This time last week the boys were cycling the last leg of their mammoth cycle from Dartmoor to Sete in the South of France. The ride saw them cover nearly 1500km in just under 2 weeks.
I think it’s fair to say they had a fantastic time & certainly it’s an experience they’ll remember for the rest of their lives, but one week on (now my hubby is once again capable of speech & lucid thought) what are their thoughts about what they did & how they did it & of course ……. would they do it again?
Their planning was good & they had really covered just about everything that was needed – quite impressive as this was the first time they’d done a ride lasting longer than 1 day!
They spent time setting out a route that suited them, without sticking rigidly to the pre-defined cycle trails, marking it onto a map and loading it onto the Garmin Edge before they went.
The camping equipment they had chosen was lightweight and they had managed to cover everything they thought they would need (including high capacity charging blocks – to keep all necessary bits fully charged) – in fact in the end they actually had bought too much, but more of that later.
This was a really difficult one as ideally it would have been best to do a ride like this on Touring Bikes, but the big question was would the boys ever ride them again on rides around Devon? And sadly the answer was no…………So instead they chose bikes that would be up to doing such a challenge, but at the same time would be sleek enough for the boys to want to ride after the event.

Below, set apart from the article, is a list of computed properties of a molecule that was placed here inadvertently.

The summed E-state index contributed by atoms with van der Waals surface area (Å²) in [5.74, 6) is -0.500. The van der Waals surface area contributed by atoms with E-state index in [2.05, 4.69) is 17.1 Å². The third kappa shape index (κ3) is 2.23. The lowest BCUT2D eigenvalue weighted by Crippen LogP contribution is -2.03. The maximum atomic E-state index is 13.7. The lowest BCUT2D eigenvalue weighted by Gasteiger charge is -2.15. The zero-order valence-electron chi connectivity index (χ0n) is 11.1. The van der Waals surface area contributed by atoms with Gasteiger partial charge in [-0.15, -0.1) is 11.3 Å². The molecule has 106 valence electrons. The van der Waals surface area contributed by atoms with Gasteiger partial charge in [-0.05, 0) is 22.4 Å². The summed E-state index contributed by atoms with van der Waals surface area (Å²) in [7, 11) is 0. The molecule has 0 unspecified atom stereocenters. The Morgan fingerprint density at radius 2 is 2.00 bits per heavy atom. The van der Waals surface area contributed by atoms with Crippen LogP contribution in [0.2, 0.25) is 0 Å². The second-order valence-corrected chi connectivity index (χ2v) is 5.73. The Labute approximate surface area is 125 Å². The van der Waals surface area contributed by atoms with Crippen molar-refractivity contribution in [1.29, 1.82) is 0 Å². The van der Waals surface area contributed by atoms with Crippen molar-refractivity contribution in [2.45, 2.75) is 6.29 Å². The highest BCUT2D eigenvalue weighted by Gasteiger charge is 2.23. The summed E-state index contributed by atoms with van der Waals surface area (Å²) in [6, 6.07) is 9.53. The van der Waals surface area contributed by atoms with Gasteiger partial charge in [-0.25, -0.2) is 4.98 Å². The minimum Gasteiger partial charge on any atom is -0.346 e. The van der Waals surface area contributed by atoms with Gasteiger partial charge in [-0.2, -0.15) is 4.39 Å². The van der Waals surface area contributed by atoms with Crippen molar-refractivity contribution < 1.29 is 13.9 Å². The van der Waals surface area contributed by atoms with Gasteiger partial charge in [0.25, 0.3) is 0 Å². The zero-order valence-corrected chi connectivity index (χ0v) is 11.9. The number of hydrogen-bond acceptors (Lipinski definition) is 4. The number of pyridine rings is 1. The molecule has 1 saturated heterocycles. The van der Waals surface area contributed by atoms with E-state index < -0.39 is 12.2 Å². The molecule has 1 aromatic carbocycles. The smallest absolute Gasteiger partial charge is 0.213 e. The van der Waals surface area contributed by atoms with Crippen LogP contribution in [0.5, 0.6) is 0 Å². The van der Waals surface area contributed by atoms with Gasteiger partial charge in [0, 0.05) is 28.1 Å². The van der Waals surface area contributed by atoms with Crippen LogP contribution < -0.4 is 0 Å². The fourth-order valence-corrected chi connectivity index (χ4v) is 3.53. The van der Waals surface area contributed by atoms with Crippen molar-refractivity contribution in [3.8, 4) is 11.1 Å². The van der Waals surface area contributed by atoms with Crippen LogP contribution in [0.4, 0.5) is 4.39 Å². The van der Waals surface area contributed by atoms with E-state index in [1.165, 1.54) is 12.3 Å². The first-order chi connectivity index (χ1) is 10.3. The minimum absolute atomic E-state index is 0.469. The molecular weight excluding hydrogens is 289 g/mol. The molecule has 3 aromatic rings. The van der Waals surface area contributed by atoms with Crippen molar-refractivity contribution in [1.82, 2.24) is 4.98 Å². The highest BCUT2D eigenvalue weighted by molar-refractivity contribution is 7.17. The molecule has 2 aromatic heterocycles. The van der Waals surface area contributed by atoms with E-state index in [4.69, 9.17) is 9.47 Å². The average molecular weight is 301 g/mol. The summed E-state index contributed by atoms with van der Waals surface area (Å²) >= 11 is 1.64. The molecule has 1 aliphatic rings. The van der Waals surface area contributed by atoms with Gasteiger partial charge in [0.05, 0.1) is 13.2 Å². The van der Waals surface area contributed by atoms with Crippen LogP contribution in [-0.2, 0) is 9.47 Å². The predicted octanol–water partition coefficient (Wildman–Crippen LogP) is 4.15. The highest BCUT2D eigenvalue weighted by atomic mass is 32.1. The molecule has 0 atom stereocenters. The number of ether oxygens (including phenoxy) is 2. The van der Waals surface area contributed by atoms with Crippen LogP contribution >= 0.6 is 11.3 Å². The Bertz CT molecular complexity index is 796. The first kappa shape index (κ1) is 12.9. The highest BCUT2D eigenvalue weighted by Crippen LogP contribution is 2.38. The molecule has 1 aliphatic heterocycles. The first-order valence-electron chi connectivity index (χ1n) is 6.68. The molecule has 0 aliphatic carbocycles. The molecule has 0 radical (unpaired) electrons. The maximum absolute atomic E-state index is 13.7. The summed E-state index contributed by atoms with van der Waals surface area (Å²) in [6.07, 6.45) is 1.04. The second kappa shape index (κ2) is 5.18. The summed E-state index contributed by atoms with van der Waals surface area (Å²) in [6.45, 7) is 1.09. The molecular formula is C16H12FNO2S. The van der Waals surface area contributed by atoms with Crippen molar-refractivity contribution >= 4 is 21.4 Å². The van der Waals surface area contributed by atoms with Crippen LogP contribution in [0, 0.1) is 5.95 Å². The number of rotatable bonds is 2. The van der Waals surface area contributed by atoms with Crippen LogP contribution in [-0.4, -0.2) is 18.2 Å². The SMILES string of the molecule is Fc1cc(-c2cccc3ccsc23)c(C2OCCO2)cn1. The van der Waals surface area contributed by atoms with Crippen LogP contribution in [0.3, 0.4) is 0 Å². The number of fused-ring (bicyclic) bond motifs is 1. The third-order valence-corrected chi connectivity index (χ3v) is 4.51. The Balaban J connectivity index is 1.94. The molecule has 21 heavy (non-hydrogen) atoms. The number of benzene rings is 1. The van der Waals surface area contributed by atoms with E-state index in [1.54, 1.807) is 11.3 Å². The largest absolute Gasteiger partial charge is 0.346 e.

After a packed day at the Cycle Show in Birmingham talking to manufacturers & test-riding some of the options they decided to buy Raleigh Mustangs for my hubby & youngest & a Gravel bike for our eldest.
These seemed to give them the best of all-worlds with the key factor being that they would feel happy riding them around the back-roads of Provence or Devon & even tackling Mont Ventoux on them afterwards.
In fairness the choice worked well for my hubby & eldest, but the youngest’s rear wheel was a constant niggle from day 2 (after having performed without a hitch in training) – it may be that it was just that one bike that had a glitch, but with a lot of effort from Tom it did make it to the finish line and he loves it, which is the important thing!
The boys certainly covered some miles in training for the ride, although our eldest will happily admit to having done the least!